McConnell, flanked by top GOP chairs Monday at the Capitol, unveiled his long-awaited proposal. It provides some $105 billion to schools and colleges, the K-12 funds tilted toward campuses that reopen with in-person learning. There’s more money for virus testing, $15 billion for child care centers and benefits for businesses, including a fresh round of loans under the Paycheck Protection Program, tax breaks and a sweeping liability shield from COVID-19-related lawsuits.

The Republican proposal would also provide another round of $1,200 direct payments based on the same formula from the earlier aid bill. People making $75,000 or less would receive the full amount, with the benefit phased out for those earning above $99,000, or double for married couples filing joint taxes.

It also provides $1.7 billion for a new FBI headquarters in Washington, a non-pandemic-related expense that’s a top priority of the president but not of lawmakers or McConnell. Trump’s hotel is across the street from it on Pennsylvania Avenue.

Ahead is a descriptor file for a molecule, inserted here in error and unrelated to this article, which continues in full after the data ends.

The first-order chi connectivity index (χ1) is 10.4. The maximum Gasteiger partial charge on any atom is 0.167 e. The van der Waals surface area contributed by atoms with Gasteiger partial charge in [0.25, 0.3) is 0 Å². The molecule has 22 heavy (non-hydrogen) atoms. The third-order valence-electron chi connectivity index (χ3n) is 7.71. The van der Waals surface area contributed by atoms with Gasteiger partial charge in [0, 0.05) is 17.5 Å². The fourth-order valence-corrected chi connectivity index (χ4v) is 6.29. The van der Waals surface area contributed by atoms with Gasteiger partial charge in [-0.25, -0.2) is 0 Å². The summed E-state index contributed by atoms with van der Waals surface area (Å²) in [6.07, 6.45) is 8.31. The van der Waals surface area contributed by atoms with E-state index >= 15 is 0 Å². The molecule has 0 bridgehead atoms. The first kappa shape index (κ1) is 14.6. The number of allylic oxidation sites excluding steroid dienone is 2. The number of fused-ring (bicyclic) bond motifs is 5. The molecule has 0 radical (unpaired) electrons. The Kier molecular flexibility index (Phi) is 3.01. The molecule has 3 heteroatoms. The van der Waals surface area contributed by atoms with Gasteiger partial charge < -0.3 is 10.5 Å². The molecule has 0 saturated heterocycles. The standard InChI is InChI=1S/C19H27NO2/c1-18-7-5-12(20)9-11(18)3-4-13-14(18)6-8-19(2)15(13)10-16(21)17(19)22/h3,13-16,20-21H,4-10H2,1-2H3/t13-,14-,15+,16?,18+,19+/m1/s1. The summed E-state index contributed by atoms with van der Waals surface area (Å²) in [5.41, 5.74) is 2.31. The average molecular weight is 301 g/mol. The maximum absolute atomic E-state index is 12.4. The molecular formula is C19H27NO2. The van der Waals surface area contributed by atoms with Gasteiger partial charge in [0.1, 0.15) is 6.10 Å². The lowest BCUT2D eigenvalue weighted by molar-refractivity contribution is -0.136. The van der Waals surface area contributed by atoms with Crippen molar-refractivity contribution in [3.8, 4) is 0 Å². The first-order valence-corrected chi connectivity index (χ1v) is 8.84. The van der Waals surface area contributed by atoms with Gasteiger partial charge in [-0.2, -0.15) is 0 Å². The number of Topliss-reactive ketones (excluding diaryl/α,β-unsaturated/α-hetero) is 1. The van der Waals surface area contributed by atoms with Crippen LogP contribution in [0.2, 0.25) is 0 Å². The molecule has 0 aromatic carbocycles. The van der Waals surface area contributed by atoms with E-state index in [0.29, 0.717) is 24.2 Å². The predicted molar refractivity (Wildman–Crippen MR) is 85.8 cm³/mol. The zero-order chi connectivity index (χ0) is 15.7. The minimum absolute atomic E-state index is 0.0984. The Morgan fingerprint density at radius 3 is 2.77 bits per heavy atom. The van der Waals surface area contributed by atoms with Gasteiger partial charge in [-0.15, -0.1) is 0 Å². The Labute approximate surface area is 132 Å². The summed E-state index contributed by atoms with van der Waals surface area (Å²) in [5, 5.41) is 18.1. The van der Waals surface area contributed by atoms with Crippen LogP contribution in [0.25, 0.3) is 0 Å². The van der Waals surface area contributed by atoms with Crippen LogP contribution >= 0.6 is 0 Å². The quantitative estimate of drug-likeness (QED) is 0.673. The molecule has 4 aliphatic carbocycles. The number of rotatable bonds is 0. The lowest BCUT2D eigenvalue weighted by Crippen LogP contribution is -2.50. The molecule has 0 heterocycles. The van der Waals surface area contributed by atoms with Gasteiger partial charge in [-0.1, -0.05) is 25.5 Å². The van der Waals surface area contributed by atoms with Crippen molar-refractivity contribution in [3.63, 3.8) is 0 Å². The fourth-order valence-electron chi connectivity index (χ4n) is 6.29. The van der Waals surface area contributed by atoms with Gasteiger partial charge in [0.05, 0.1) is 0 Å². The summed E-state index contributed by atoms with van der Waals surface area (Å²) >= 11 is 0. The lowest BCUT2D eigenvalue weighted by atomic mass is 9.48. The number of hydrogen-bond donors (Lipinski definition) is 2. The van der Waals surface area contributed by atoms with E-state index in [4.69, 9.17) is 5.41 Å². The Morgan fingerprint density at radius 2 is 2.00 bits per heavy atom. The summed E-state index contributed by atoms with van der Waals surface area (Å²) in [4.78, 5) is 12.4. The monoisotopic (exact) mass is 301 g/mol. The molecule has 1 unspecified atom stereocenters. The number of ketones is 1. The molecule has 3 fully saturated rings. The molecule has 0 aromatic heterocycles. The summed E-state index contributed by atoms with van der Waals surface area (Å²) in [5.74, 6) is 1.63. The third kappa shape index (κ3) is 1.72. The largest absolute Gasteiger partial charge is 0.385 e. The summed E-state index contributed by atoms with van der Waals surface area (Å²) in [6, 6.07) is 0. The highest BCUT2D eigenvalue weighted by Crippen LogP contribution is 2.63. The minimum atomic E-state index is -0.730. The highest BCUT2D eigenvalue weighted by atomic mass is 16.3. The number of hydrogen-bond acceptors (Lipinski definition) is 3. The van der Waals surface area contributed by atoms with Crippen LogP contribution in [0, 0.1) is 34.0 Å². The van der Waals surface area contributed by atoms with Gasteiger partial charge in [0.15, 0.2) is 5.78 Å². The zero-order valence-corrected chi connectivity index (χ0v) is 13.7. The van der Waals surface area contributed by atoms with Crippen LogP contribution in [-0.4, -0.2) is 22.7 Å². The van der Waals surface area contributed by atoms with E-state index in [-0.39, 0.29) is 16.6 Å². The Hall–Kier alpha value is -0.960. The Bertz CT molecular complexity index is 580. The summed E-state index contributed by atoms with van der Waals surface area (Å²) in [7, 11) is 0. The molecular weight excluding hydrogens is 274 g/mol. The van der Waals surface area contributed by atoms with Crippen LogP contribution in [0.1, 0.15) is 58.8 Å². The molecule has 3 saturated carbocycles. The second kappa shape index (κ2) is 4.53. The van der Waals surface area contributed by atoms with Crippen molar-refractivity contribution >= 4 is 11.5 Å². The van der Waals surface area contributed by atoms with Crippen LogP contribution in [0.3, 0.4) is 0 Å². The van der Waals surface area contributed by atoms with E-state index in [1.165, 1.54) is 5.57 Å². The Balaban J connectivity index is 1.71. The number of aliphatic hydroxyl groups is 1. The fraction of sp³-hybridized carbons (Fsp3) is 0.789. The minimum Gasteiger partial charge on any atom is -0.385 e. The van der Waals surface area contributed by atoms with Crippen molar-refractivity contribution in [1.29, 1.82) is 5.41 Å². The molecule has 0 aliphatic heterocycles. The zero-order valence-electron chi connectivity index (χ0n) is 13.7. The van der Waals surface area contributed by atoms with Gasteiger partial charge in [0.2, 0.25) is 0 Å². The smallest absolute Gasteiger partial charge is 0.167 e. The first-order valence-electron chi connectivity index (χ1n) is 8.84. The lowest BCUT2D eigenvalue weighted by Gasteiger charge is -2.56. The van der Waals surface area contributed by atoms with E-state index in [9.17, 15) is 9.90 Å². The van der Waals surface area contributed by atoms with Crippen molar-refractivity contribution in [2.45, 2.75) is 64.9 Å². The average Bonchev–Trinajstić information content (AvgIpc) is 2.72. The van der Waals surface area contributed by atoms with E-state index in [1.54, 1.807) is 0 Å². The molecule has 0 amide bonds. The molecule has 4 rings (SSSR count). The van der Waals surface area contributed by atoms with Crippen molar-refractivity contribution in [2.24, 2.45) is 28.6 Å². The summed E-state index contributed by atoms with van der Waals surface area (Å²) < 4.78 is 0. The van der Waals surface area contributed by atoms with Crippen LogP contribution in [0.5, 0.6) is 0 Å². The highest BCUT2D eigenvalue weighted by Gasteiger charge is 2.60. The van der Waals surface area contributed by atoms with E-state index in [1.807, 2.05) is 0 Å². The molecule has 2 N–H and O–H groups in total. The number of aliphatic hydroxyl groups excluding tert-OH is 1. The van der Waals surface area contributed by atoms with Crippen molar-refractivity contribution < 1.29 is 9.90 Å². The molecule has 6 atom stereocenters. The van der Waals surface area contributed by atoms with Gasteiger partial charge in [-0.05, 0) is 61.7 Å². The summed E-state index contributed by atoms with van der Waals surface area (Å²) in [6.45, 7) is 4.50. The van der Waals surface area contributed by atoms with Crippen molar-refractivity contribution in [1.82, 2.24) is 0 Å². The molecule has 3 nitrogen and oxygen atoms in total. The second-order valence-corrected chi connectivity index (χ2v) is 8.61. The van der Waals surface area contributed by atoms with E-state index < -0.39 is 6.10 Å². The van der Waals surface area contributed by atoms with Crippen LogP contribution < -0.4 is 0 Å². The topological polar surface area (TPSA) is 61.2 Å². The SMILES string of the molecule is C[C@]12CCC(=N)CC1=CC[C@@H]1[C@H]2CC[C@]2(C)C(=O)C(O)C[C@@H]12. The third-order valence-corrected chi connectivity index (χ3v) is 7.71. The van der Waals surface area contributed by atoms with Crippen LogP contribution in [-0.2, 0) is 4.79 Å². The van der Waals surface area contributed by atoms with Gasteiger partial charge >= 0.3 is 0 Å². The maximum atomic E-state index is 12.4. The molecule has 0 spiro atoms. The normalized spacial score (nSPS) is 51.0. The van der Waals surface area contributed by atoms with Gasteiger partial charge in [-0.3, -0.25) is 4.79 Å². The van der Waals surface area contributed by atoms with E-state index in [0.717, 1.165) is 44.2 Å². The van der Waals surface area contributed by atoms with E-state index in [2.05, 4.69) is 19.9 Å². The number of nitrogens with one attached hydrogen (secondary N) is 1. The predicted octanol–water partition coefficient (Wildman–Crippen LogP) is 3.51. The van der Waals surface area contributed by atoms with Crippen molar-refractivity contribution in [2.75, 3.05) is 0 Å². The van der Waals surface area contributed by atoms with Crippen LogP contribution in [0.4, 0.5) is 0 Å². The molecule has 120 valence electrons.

“Senate Republicans have offered another bold framework to help our nation,” McConnell said. He called it a starting point in talks.

But conservative Republicans quickly broke ranks on McConnell’s plan, arguing the spending was too much and priorities misplaced. Half the Republican senators could vote against the bill, some warned, and their opposition leaves McConnell heading into negotiations with Pelosi without the full force of the Senate majority behind him.